Age number (n) 1 100 No
Sex Sex radio button (r)--Yes
e-mail address text (t)--IS
Language programming language Drop-down list box (l)--No

Table lists is used to save some additional information about the input field definition, in this case there are "Sex" and "Languages" two input values to use. The table lists is very simple and contains only the following three fields:

fieldname--which form input field the current record belongs to
value--the value of the selected item
label--the prompt text for the selected item that the user sees
The input field "Sex" can only be selected from two values: "Male" or "female". "Language" lists several programming languages that can be applied to the ASP environment, including: Vbscript,javascript,c,perl and "other".

The third table, "Records," saves the user-submitted content, and it also contains three fields, each of which corresponds to a user's commit:

record--memo type, user input saved as a query string.
created--the date and time when the user submitted the form. remoteip--the IP address of the form submitter.
In the actual application may want to gather more information about the user, for the simple account, this example only records the submission time and the user IP address these two additional information.

Ii. preparatory work

Once you have finished defining the data structures and forms, you can then write the script. The task of the script is to generate the form and process the user-submitted form.

Whether the form is generated or processed, the following three processes (tasks) are essential: the first is to determine the type of validation, the validation type values are obtained from the query string when the form is generated, and the hidden fields are read from the form when the form is processed. There are four types of forms authentication that the program supports: No authentication, client JavaScript validation, server-side ASP script validation, client and server-side validation (code-named 0 to 3 respectively). If you do not specify a valid authentication method in the query string, the fourth method of authentication is default. This validation process allows us to flexibly apply this form generation and processing system that can be performed only on the server side when the client prohibits JavaScript validation. The following is the code that determines the type of validation:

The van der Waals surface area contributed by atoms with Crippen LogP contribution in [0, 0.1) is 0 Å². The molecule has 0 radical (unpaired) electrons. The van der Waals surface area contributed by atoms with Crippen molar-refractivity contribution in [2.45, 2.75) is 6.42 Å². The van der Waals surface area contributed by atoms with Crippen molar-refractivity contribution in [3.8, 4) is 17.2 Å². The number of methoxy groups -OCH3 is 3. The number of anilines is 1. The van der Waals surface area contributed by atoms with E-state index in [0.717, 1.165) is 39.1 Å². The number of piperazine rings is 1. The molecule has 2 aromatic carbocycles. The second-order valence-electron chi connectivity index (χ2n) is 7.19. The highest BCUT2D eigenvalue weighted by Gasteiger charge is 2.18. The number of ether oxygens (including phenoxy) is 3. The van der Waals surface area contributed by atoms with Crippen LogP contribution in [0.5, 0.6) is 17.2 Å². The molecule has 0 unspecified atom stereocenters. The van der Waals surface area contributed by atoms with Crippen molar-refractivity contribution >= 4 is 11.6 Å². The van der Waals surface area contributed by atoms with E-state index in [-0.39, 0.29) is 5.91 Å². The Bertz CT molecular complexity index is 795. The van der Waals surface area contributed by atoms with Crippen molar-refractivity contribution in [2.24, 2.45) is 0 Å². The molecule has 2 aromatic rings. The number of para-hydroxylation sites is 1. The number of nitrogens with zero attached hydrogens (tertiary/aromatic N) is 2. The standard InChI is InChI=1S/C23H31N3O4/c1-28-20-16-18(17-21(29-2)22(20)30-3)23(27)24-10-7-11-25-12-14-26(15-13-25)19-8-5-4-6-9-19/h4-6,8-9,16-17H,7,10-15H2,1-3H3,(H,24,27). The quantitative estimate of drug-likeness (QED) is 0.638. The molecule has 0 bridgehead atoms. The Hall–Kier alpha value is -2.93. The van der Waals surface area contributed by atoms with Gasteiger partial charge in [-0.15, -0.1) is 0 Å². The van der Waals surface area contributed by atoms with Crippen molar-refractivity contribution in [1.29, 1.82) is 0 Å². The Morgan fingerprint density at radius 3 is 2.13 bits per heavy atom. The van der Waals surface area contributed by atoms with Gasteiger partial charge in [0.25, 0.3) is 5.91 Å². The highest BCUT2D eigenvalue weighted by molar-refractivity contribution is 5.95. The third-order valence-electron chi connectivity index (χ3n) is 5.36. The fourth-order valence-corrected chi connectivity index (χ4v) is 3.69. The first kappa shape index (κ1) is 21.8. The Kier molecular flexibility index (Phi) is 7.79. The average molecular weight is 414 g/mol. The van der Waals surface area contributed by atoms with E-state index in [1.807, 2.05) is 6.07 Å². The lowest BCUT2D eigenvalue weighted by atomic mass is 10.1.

' Check validation type
Ivaltype = Request.QueryString ("Val")
If IsNumeric (ivaltype) = False Then Ivaltype = 3
If ivaltype > 3 Or ivaltype < 0 Then Ivaltype =3
The second task is to open the database connection and create two Recordset objects: Rs Object, which is the main recordset object in this program, used to manipulate definitions tables, and Rslist objects, primarily for reading data from lists tables. The sample program provides two types of database connection methods: Use ODBC DSN or do not use ODBC DSN (you need to create a DSN named dynamic when you use DSN, the code that uses the DSN connection database has been commented out).